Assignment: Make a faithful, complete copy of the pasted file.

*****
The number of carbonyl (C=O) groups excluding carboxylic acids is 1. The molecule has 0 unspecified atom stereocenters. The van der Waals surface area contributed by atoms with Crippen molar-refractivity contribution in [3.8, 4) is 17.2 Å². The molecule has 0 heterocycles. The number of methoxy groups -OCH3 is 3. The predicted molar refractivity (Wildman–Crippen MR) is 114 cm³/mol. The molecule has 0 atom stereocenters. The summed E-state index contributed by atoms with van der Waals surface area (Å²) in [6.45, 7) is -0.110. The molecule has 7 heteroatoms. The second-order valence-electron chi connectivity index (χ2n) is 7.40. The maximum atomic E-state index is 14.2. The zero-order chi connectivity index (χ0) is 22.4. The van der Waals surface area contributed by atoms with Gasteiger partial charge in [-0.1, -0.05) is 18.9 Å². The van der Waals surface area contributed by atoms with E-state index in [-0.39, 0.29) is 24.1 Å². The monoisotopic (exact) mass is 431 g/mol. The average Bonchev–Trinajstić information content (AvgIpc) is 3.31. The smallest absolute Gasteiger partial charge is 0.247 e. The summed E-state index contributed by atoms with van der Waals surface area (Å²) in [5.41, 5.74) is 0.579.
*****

The number of carbonyl (C=O) groups excluding carboxylic acids is 1. The molecule has 0 unspecified atom stereocenters. The van der Waals surface area contributed by atoms with Crippen molar-refractivity contribution in [3.8, 4) is 17.2 Å². The molecule has 0 heterocycles. The number of methoxy groups -OCH3 is 3. The predicted molar refractivity (Wildman–Crippen MR) is 114 cm³/mol. The molecule has 0 atom stereocenters. The summed E-state index contributed by atoms with van der Waals surface area (Å²) in [6.45, 7) is -0.110. The molecule has 7 heteroatoms. The second-order valence-electron chi connectivity index (χ2n) is 7.40. The maximum atomic E-state index is 14.2. The zero-order chi connectivity index (χ0) is 22.4. The van der Waals surface area contributed by atoms with Gasteiger partial charge in [-0.1, -0.05) is 18.9 Å². The van der Waals surface area contributed by atoms with E-state index in [-0.39, 0.29) is 24.1 Å². The monoisotopic (exact) mass is 431 g/mol. The average Bonchev–Trinajstić information content (AvgIpc) is 3.31. The smallest absolute Gasteiger partial charge is 0.247 e. The summed E-state index contributed by atoms with van der Waals surface area (Å²) in [5.41, 5.74) is 0.579.